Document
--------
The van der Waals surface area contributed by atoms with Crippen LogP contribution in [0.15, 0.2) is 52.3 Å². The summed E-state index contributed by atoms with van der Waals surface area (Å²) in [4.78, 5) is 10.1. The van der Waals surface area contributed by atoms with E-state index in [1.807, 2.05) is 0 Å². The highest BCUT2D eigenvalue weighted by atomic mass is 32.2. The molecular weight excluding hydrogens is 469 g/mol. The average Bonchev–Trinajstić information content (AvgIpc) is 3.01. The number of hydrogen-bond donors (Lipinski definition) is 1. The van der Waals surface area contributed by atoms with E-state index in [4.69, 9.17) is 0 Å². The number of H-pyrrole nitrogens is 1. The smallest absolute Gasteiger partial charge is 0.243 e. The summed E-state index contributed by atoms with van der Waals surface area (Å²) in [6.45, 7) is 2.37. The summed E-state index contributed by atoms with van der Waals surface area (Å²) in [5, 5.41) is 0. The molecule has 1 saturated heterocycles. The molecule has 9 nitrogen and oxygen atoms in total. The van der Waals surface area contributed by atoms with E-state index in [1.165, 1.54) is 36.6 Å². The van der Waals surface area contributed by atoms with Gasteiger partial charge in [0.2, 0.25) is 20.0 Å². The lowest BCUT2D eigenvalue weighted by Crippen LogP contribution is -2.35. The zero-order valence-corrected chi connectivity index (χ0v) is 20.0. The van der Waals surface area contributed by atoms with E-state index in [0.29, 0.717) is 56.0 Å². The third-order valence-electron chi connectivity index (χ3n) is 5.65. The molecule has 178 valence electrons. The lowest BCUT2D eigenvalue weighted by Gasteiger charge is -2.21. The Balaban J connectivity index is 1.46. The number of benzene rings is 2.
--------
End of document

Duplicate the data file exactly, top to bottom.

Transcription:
The van der Waals surface area contributed by atoms with Crippen LogP contribution in [0.15, 0.2) is 52.3 Å². The summed E-state index contributed by atoms with van der Waals surface area (Å²) in [4.78, 5) is 10.1. The van der Waals surface area contributed by atoms with E-state index in [1.807, 2.05) is 0 Å². The highest BCUT2D eigenvalue weighted by atomic mass is 32.2. The molecular weight excluding hydrogens is 469 g/mol. The average Bonchev–Trinajstić information content (AvgIpc) is 3.01. The number of hydrogen-bond donors (Lipinski definition) is 1. The van der Waals surface area contributed by atoms with E-state index in [4.69, 9.17) is 0 Å². The number of H-pyrrole nitrogens is 1. The smallest absolute Gasteiger partial charge is 0.243 e. The summed E-state index contributed by atoms with van der Waals surface area (Å²) in [6.45, 7) is 2.37. The summed E-state index contributed by atoms with van der Waals surface area (Å²) in [5, 5.41) is 0. The molecule has 1 saturated heterocycles. The molecule has 9 nitrogen and oxygen atoms in total. The van der Waals surface area contributed by atoms with E-state index in [1.165, 1.54) is 36.6 Å². The van der Waals surface area contributed by atoms with Gasteiger partial charge in [0.2, 0.25) is 20.0 Å². The lowest BCUT2D eigenvalue weighted by Crippen LogP contribution is -2.35. The zero-order valence-corrected chi connectivity index (χ0v) is 20.0. The van der Waals surface area contributed by atoms with E-state index in [0.29, 0.717) is 56.0 Å². The third-order valence-electron chi connectivity index (χ3n) is 5.65. The molecule has 178 valence electrons. The lowest BCUT2D eigenvalue weighted by Gasteiger charge is -2.21. The Balaban J connectivity index is 1.46. The number of benzene rings is 2.